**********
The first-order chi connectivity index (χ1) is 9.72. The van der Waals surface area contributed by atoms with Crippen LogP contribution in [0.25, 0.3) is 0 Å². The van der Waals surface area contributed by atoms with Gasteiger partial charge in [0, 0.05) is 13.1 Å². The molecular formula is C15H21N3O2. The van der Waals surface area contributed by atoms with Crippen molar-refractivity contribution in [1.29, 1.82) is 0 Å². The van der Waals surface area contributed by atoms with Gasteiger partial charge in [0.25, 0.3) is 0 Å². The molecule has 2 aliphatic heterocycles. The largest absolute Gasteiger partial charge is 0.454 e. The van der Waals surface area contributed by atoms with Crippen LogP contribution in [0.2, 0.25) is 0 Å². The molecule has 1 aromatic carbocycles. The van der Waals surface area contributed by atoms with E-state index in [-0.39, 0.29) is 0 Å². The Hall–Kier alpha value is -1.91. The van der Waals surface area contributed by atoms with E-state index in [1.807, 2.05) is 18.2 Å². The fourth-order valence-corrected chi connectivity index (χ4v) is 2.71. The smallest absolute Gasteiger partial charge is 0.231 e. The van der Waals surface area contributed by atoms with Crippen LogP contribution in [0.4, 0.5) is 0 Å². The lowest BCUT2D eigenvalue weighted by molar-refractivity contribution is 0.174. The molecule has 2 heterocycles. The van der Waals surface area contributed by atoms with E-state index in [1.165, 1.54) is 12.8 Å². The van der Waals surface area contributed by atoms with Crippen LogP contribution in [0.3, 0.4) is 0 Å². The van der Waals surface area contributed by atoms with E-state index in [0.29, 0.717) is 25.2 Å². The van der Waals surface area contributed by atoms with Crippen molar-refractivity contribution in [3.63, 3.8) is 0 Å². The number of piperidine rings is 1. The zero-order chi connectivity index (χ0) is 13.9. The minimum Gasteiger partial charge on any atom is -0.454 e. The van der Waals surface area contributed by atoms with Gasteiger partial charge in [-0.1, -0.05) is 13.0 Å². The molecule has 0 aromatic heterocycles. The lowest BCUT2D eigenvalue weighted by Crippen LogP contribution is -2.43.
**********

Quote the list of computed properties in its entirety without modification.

The first-order chi connectivity index (χ1) is 9.72. The van der Waals surface area contributed by atoms with Crippen LogP contribution in [0.25, 0.3) is 0 Å². The van der Waals surface area contributed by atoms with Gasteiger partial charge in [0, 0.05) is 13.1 Å². The molecular formula is C15H21N3O2. The van der Waals surface area contributed by atoms with Crippen molar-refractivity contribution in [1.29, 1.82) is 0 Å². The van der Waals surface area contributed by atoms with Gasteiger partial charge in [0.25, 0.3) is 0 Å². The molecule has 2 aliphatic heterocycles. The largest absolute Gasteiger partial charge is 0.454 e. The van der Waals surface area contributed by atoms with Crippen LogP contribution in [0.2, 0.25) is 0 Å². The molecule has 1 aromatic carbocycles. The van der Waals surface area contributed by atoms with E-state index in [-0.39, 0.29) is 0 Å². The Hall–Kier alpha value is -1.91. The van der Waals surface area contributed by atoms with E-state index in [1.807, 2.05) is 18.2 Å². The fourth-order valence-corrected chi connectivity index (χ4v) is 2.71. The smallest absolute Gasteiger partial charge is 0.231 e. The van der Waals surface area contributed by atoms with Crippen LogP contribution in [0.4, 0.5) is 0 Å². The lowest BCUT2D eigenvalue weighted by molar-refractivity contribution is 0.174. The molecule has 2 heterocycles. The van der Waals surface area contributed by atoms with E-state index in [1.165, 1.54) is 12.8 Å². The van der Waals surface area contributed by atoms with Crippen LogP contribution in [0.3, 0.4) is 0 Å². The van der Waals surface area contributed by atoms with E-state index in [0.29, 0.717) is 25.2 Å². The van der Waals surface area contributed by atoms with Crippen molar-refractivity contribution in [3.63, 3.8) is 0 Å². The number of piperidine rings is 1. The zero-order chi connectivity index (χ0) is 13.9. The minimum Gasteiger partial charge on any atom is -0.454 e. The van der Waals surface area contributed by atoms with Gasteiger partial charge in [-0.1, -0.05) is 13.0 Å². The molecule has 0 aromatic heterocycles. The lowest BCUT2D eigenvalue weighted by Crippen LogP contribution is -2.43.